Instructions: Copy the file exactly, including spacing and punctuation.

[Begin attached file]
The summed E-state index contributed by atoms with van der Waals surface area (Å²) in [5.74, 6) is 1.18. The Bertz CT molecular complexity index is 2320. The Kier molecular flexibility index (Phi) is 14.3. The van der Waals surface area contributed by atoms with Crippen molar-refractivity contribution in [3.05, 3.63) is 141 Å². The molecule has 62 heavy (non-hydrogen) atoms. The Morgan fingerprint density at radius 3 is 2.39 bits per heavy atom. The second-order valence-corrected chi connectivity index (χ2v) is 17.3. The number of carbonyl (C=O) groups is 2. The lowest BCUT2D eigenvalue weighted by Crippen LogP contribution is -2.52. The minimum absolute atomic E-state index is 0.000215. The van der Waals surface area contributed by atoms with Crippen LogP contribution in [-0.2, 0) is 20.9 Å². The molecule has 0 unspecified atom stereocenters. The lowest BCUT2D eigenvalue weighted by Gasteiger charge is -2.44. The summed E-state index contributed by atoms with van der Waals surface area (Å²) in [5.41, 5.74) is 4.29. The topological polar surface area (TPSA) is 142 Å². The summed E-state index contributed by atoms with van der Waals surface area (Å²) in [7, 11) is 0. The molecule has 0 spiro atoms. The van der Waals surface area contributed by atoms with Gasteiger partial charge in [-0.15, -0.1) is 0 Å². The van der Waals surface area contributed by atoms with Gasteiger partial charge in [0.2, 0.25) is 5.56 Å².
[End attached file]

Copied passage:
The summed E-state index contributed by atoms with van der Waals surface area (Å²) in [5.74, 6) is 1.18. The Bertz CT molecular complexity index is 2320. The Kier molecular flexibility index (Phi) is 14.3. The van der Waals surface area contributed by atoms with Crippen molar-refractivity contribution in [3.05, 3.63) is 141 Å². The molecule has 62 heavy (non-hydrogen) atoms. The Morgan fingerprint density at radius 3 is 2.39 bits per heavy atom. The second-order valence-corrected chi connectivity index (χ2v) is 17.3. The number of carbonyl (C=O) groups is 2. The lowest BCUT2D eigenvalue weighted by Crippen LogP contribution is -2.52. The minimum absolute atomic E-state index is 0.000215. The van der Waals surface area contributed by atoms with Crippen LogP contribution in [-0.2, 0) is 20.9 Å². The molecule has 0 unspecified atom stereocenters. The lowest BCUT2D eigenvalue weighted by Gasteiger charge is -2.44. The summed E-state index contributed by atoms with van der Waals surface area (Å²) in [5.41, 5.74) is 4.29. The topological polar surface area (TPSA) is 142 Å². The summed E-state index contributed by atoms with van der Waals surface area (Å²) in [7, 11) is 0. The molecule has 0 spiro atoms. The van der Waals surface area contributed by atoms with Gasteiger partial charge in [-0.15, -0.1) is 0 Å². The van der Waals surface area contributed by atoms with Gasteiger partial charge in [0.2, 0.25) is 5.56 Å².